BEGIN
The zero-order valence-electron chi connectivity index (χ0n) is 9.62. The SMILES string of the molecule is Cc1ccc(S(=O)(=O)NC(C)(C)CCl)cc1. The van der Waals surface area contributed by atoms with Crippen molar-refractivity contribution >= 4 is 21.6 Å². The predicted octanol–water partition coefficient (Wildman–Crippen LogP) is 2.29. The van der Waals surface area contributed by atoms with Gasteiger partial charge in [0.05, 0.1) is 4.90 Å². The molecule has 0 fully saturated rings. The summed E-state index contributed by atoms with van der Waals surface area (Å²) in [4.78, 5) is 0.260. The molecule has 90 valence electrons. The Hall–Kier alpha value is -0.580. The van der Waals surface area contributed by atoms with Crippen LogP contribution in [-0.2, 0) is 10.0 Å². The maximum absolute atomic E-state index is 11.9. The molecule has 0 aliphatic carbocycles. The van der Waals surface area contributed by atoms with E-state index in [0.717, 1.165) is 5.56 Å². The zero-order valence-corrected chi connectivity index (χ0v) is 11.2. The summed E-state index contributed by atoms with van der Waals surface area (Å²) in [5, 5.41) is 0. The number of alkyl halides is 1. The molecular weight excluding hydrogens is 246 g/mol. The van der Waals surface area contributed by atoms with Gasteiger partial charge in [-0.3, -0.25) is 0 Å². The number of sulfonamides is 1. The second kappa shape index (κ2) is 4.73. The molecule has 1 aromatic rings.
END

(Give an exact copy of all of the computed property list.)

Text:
The zero-order valence-electron chi connectivity index (χ0n) is 9.62. The SMILES string of the molecule is Cc1ccc(S(=O)(=O)NC(C)(C)CCl)cc1. The van der Waals surface area contributed by atoms with Crippen molar-refractivity contribution >= 4 is 21.6 Å². The predicted octanol–water partition coefficient (Wildman–Crippen LogP) is 2.29. The van der Waals surface area contributed by atoms with Gasteiger partial charge in [0.05, 0.1) is 4.90 Å². The molecule has 0 fully saturated rings. The summed E-state index contributed by atoms with van der Waals surface area (Å²) in [4.78, 5) is 0.260. The molecule has 90 valence electrons. The Hall–Kier alpha value is -0.580. The van der Waals surface area contributed by atoms with Crippen LogP contribution in [-0.2, 0) is 10.0 Å². The maximum absolute atomic E-state index is 11.9. The molecule has 0 aliphatic carbocycles. The van der Waals surface area contributed by atoms with E-state index in [0.717, 1.165) is 5.56 Å². The zero-order valence-corrected chi connectivity index (χ0v) is 11.2. The summed E-state index contributed by atoms with van der Waals surface area (Å²) in [5, 5.41) is 0. The number of alkyl halides is 1. The molecular weight excluding hydrogens is 246 g/mol. The van der Waals surface area contributed by atoms with Gasteiger partial charge in [-0.3, -0.25) is 0 Å². The number of sulfonamides is 1. The second kappa shape index (κ2) is 4.73. The molecule has 1 aromatic rings.